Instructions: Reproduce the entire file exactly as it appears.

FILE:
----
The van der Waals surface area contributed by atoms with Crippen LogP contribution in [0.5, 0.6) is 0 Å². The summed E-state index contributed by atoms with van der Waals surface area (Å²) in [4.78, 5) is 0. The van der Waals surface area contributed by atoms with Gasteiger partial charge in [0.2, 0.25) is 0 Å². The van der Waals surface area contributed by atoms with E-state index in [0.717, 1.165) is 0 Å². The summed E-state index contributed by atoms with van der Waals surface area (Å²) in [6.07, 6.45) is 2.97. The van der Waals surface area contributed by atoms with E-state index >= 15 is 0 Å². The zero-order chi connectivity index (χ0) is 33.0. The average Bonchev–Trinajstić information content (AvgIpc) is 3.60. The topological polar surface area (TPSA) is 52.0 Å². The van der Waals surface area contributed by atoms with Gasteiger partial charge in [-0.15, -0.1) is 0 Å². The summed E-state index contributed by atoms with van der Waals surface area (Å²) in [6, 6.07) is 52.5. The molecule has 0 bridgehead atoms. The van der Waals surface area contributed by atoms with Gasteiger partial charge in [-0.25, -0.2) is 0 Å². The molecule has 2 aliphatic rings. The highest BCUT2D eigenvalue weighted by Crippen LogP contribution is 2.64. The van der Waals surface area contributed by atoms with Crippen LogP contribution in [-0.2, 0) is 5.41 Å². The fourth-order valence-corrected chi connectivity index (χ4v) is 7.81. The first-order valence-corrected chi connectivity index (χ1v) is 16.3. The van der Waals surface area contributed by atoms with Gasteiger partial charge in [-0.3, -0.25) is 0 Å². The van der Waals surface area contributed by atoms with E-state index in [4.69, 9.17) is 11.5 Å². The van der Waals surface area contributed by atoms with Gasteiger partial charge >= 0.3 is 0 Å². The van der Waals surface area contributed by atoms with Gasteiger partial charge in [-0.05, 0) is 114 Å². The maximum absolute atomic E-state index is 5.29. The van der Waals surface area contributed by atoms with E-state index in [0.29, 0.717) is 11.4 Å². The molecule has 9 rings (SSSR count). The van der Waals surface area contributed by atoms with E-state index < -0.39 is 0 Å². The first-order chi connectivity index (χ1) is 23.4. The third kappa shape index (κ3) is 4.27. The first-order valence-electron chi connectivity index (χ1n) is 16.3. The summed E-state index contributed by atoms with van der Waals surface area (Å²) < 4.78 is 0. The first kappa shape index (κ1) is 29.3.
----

The van der Waals surface area contributed by atoms with Crippen LogP contribution in [0.5, 0.6) is 0 Å². The summed E-state index contributed by atoms with van der Waals surface area (Å²) in [4.78, 5) is 0. The van der Waals surface area contributed by atoms with Gasteiger partial charge in [0.2, 0.25) is 0 Å². The van der Waals surface area contributed by atoms with E-state index in [0.717, 1.165) is 0 Å². The summed E-state index contributed by atoms with van der Waals surface area (Å²) in [6.07, 6.45) is 2.97. The van der Waals surface area contributed by atoms with E-state index >= 15 is 0 Å². The zero-order chi connectivity index (χ0) is 33.0. The average Bonchev–Trinajstić information content (AvgIpc) is 3.60. The topological polar surface area (TPSA) is 52.0 Å². The van der Waals surface area contributed by atoms with Gasteiger partial charge in [-0.15, -0.1) is 0 Å². The summed E-state index contributed by atoms with van der Waals surface area (Å²) in [6, 6.07) is 52.5. The molecule has 0 bridgehead atoms. The van der Waals surface area contributed by atoms with Gasteiger partial charge in [-0.25, -0.2) is 0 Å². The molecule has 2 aliphatic rings. The highest BCUT2D eigenvalue weighted by Crippen LogP contribution is 2.64. The van der Waals surface area contributed by atoms with Crippen LogP contribution in [-0.2, 0) is 5.41 Å². The fourth-order valence-corrected chi connectivity index (χ4v) is 7.81. The first-order valence-corrected chi connectivity index (χ1v) is 16.3. The van der Waals surface area contributed by atoms with Gasteiger partial charge in [-0.3, -0.25) is 0 Å². The van der Waals surface area contributed by atoms with E-state index in [4.69, 9.17) is 11.5 Å². The van der Waals surface area contributed by atoms with Gasteiger partial charge >= 0.3 is 0 Å². The van der Waals surface area contributed by atoms with Gasteiger partial charge in [-0.05, 0) is 114 Å². The maximum absolute atomic E-state index is 5.29. The van der Waals surface area contributed by atoms with E-state index in [0.29, 0.717) is 11.4 Å². The molecule has 9 rings (SSSR count). The van der Waals surface area contributed by atoms with E-state index < -0.39 is 0 Å². The first-order chi connectivity index (χ1) is 23.4. The third kappa shape index (κ3) is 4.27. The first-order valence-electron chi connectivity index (χ1n) is 16.3. The summed E-state index contributed by atoms with van der Waals surface area (Å²) < 4.78 is 0. The first kappa shape index (κ1) is 29.3.